'Impenetrable' (2000) is again reminiscent of the wire mesh cages. A block of thin rods appears to float etherially, reminiscent of marsh reeds or a bamboo forest – simultaneously substantial and insubstantial. It's immediately aesthetically enticing, in a way that's unusual for Hatoum. It's only when you go up to it do you realise that the smooth-looking rods are barbed. I kept trying to parse this and finally realised the point was that you can't. As the name suggests, it calls to the eye at the same time a meaning can't be hung on it.

If this is not a perfect show, Hatoum is not a consistent artist. Some of her work does stray into the post-modern. (For example, 'Don't Smile, You're On Camera', 1980, a performance piece where she video-scans herself and then members of the audience.) And too many pieces are commentaries on another artist's work, when that work is not even particularly well known.

Plus the show is over-reliant on boards to document her performance pieces. Which reminded me of when museums just line up broken bits of pottery along a shelf. If Hatoum has spoken of the effect upon her of the cold, institutional world of Britain some stills of her work place them in haunted institution surroundings. These work so well it suggests the best place for this exhibition would be the peeling paint and exposed piping of some disused post-war office block, rather than the neat and clean tourist trap of the Tate galleries. The above does focus on the highlights. But then the highlights... well, they're high...

Friday 22 July 2016


Tate Britain
(Yes, a review of an art exhibition that's actually still on!)

”Conceptual art was a critical art rather than a contemplative one – not necessarily for looking at, but for analysing or for reading.”
- From the indicia

”No Rhapsody Here”

Things you will see if you attend this show...

Art made from non-art or even perishable materials, such as oranges, sand and ice. Photography, but clearly intended as documentation rather than as artform. Sometimes documenting the perishable stuff before it... well, perishes. (See for example Bruce McLean's 'Six Sculptures' (1967/9) below.) More widely, a focus on the paraphernalia of recording - on reports, on filing drawers and card index systems. Documentation as a thing in itself, often at the expense of what's being documented.

Hamish Fulton's 'Hitching Times From London to Andorra, And From Andorra to London' (1967), rather than give us photos or sketches of his trip, provides a dryly typed list of the time it took him to get from one place to another. For 'The Spring Recordings', (1972) David Tremlett took field recordings of spring sounds from each of the eighty-one English counties. The eighty-one cassettes are displayed lined up neatly on a shelf, with a sign to helpfully tell us what they are. And with no means for us to hear them.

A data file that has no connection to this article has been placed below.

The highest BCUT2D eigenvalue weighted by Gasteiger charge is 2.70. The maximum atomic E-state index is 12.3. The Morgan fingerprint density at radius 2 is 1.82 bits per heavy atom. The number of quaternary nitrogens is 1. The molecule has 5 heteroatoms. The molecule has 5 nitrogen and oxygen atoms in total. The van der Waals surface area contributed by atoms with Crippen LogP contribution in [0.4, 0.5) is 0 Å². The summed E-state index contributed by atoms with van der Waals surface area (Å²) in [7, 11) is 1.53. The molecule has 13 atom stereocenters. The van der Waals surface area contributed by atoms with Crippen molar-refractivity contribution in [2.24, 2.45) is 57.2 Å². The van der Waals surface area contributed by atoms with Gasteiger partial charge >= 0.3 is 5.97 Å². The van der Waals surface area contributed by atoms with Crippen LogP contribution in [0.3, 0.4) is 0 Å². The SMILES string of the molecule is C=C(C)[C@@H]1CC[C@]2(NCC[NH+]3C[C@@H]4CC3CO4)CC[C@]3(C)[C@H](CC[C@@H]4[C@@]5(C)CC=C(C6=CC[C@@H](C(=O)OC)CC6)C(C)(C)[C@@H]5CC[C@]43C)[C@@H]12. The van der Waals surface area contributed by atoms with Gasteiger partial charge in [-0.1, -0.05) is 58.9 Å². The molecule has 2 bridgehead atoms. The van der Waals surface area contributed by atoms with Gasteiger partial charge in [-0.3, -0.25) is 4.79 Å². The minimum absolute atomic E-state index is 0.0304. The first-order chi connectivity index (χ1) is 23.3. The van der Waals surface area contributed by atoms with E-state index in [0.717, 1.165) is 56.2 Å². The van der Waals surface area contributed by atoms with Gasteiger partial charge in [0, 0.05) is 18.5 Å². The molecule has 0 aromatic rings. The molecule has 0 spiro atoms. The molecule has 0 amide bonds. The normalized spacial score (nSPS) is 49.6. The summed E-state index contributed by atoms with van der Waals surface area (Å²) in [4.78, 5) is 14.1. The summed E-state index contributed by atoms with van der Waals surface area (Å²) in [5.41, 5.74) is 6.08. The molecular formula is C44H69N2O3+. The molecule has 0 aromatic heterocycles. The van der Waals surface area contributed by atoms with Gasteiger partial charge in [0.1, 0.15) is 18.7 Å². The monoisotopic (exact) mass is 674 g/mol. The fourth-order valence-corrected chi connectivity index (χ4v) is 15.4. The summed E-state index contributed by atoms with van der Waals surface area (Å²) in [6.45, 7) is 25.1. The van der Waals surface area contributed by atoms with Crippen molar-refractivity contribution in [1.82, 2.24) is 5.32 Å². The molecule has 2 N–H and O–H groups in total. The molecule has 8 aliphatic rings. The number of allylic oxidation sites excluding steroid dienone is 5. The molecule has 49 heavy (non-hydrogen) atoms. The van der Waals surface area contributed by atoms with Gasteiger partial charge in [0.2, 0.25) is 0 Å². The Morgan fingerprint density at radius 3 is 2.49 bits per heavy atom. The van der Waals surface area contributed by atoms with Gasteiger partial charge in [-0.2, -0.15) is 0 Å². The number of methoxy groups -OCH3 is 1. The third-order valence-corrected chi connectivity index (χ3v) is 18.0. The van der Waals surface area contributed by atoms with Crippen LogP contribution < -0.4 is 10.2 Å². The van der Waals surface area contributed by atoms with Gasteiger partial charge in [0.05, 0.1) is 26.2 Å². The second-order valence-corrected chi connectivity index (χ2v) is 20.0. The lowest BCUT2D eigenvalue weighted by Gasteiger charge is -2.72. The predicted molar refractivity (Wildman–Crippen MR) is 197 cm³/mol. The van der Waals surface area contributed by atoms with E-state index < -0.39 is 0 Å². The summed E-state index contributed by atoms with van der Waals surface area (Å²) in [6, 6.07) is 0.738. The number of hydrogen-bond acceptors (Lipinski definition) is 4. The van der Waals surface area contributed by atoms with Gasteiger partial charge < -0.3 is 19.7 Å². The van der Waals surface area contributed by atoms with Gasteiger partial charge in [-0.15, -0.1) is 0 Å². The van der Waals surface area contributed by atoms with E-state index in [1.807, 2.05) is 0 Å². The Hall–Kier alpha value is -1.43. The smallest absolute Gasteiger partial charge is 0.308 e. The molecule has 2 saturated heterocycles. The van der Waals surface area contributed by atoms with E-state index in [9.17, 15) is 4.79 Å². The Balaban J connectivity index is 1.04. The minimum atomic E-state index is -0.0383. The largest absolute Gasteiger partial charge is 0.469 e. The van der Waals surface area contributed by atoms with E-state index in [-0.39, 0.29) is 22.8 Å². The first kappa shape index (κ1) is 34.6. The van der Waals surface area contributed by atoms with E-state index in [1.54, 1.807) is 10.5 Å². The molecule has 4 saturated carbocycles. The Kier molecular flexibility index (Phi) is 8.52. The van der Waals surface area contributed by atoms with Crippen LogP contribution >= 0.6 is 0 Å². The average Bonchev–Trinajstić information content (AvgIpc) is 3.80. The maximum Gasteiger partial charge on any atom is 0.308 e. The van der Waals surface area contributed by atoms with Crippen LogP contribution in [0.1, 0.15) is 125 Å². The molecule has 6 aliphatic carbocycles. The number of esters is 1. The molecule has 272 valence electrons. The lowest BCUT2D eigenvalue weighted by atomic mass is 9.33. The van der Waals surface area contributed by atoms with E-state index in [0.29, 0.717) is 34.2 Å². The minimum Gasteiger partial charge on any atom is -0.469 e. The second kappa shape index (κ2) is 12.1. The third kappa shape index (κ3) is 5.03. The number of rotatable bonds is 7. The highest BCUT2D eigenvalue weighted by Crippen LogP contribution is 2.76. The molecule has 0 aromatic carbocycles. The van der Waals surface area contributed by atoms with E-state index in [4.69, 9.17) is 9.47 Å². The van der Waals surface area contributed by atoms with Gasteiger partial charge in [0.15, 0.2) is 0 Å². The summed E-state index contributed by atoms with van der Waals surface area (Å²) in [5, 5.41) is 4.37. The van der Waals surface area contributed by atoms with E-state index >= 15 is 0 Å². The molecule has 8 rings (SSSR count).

But what you will really come across is text. Reams and reams of the stuff. Normally in bold geometric fonts, as if serifs weren't considered sufficiently rigorous. The group Art and Language, in the show's words, “echoed the conventions, format and content of academic philosophical journals”. No. 1 of Vol. 3 of their journal was headlined 'Draft for an Anti-Textbook' (1974, below).

Some works come ready-built with their own indicia. While others effectively are their own indicia, words in a frame or just thrown up on a wall. With both, of course, the show then recursively slaps their own indicia on. The show comes to look like the largest and most comprehensive optician's eye test in recorded history.

Okay... so... what do we make of all of this?

Reviews of the show, which were almost universally negative, focused on it's dour tone, it's monochrome look, on those uninviting chunks of text. Adrian Searle in the Guardian called it “uptight... bleak... pleasureless... [and leaving] a taste of ashes”. And it's true, it does have a similar hair-shirt tone to the Godard films of this era. You know, the ones with the five-minute shots of someone eating an apple at the camera while someone else recites Marx. Even the dates it gives in its title are unrounded and unwieldy. It's like it has a disdain for the digestible, like it's decided it'll best gain attention by scraping it's nails down a blackboard. As Art and Language proudly declare, “there is no rhapsody here”.

But beneath the dry deadpan surface there's traces of an impish humour, as if all this is a mischievous provocation. The show's quoting Marcel Duchamp's “art of the mind” as an influence before we've even got in the door, and his philosophically pranksterish brand of Dada does seem a strong influence.

Keith Arnatt's 'Self Burial' (1969, above), is made up of a time lapse series of photos in which the artist, maintaining an identical pose, sinks deeper and deeper into the ground. It couldn't be closer to Duchamp's mission statement to “annihilate the ego of the artist”. Ian Burn's 'Mirror Piece' (1967), quite adequately described by it's title, is one of those works which comes with it's own indica. Which also seems to be channelling Duchamp, stating “any of the materials may be replaced at any time necessary/The technique of assembly must be devoid of any interest/ the process is to be simple and ordinary.”

Because this is conceptual art of a particular kind. It's not art in service to a big idea, with anything not conveying that idea in the most direct way possible dismissed as irrelevant. It's concept is art, which is another way of saying it's concept is itself. And it exists not to clearly convey that concept but confound the brain. It doesn't seek to make art in new ways, but corrode the art already made. This is the King exposing himself in your face and defying you to claim he's wearing clothes.